However, we do not just need political theatre to make connections with our lives or educate us by showcasing social problems; it is also crucial from a scientific research point of view (especially political science). Politics and theatre have been intertwined since ancient Greece (Hellas), where playwrights such as Aristophanes used the stage to mock political leaders, criticize societal standards, and spark public debate on urgent topics of the day (Greenblatt, 2018), and this link has remained in the modern age (Belcher, 2022). Even non-political theatre has significant similarities with politics (some even venture that politics is theatre [Apter, 2006]): both theatre and politics seek to persuade and mold people's opinions, relying on the performer's ability to captivate the audience and the political actor's ability to establish trust and authority. This relationship emphasizes theatre's ability to function as a political tool, exposing existing power structures and pushing for change. Therefore, examining diverse theatrical movements throughout the history of political theatre through the perspective of political theory allows us to recognize shifts in power dynamics and establish a foundation for a new type of political theater (Leahy, 2008). 


In addition, political theatre is an outstanding outlet for particular social and demographic groups that were previously oppressed in the entertainment industry (as authors or playwrights) during the struggles for equality in the turbulent 1960s and 1970s, which saw a

growing demand for the emergence of women authors and the representation of women's issues on stage. Thus, feminist theatre, in which plays are written and directed, also fell under the category of political theatre, was born. Caryl Churchill, Michelene Wandor, Martha Boesing, and Pam Gems are some of the defining authors of this movement, and from the contemporary scene, Alice Birch, Rebecca Lenkiewicz, Winsome Pinnock, and Martyna Majok are prominent figures, to name a few. The staging of these plays has given jobs to many previously marginalized excellent female professionals, increasing the number of female lighting designers, actors, producers, and stage managers (Wandor, 1984). However, other subgenres of political theatre approach their goals differently; for instance, guerrilla theatre is another unique approach to political theatre, blurring the barriers between performance art and activism. This type of theatre emerged in the 1960s in response to social and political upheaval, and it aimed to break conventional narratives and challenge societal conventions through spontaneous, often subversive performances in public locations (Kershaw, 1992). Guerrilla theatre strives to strengthen marginalized voices and foster conversation about urgent social issues by reclaiming public places as sites of political expression.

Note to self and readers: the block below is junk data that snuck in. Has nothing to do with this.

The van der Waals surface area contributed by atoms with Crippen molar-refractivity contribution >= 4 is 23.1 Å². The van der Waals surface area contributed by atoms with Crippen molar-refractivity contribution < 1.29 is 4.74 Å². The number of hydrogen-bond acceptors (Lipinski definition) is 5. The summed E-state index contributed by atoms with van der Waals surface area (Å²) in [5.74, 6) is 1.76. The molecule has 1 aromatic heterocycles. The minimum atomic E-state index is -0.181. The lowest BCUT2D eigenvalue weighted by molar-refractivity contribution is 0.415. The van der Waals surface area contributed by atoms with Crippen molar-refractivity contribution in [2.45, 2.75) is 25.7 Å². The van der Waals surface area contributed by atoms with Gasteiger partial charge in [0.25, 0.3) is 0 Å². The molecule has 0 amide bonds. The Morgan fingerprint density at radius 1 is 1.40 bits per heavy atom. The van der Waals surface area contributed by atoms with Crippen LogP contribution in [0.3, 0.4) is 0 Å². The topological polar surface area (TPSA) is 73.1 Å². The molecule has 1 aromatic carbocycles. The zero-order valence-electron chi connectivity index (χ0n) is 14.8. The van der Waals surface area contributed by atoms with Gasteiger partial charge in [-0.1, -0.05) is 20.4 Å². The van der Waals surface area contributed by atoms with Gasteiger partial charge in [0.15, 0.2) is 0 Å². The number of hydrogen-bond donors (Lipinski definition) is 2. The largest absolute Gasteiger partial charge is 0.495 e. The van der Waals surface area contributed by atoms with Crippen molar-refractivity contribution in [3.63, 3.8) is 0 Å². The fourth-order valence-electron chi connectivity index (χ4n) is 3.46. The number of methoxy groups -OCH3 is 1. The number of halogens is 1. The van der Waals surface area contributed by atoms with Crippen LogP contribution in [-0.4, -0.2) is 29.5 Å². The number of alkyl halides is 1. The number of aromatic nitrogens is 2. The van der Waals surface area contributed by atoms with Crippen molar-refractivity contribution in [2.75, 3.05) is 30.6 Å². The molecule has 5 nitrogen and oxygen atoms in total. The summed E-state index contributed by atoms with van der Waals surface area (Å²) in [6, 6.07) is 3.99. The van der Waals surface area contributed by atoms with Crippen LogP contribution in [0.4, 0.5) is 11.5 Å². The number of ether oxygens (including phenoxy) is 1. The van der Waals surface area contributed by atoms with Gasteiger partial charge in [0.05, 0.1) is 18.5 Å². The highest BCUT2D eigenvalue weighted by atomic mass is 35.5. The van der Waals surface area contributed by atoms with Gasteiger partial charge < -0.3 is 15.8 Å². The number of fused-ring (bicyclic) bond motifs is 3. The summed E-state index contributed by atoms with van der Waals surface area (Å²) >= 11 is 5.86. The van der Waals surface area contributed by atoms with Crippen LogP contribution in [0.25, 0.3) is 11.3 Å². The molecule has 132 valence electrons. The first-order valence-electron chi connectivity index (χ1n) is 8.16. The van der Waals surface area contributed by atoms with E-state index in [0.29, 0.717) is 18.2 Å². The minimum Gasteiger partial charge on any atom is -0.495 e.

In this way, this type of political art also contributes to the transformative power of political theatre: both guerrilla theatre and more traditional political plays have the ability to catalyze social change, inspire collective action, and envision alternative concepts of the future. By creating imaginative spaces for dialogue, dissent, and solidarity, the genre, in general, challenges dominant narratives, disrupts conventional wisdom, and fosters a culture of critical inquiry and civic engagement (Auslander, 1997). Through techniques such as Brechtian alienation (methods intended to separate the audience from the emotional connection in the play by jolting reminders of the artificiality of the theatrical performance [Britannica, no date]) and guerrilla theatre interventions, political theatre empowers audiences to become active participants in creating their own reality, thereby transcending the passive spectator role of traditional theatre forms (Brecht, 1964).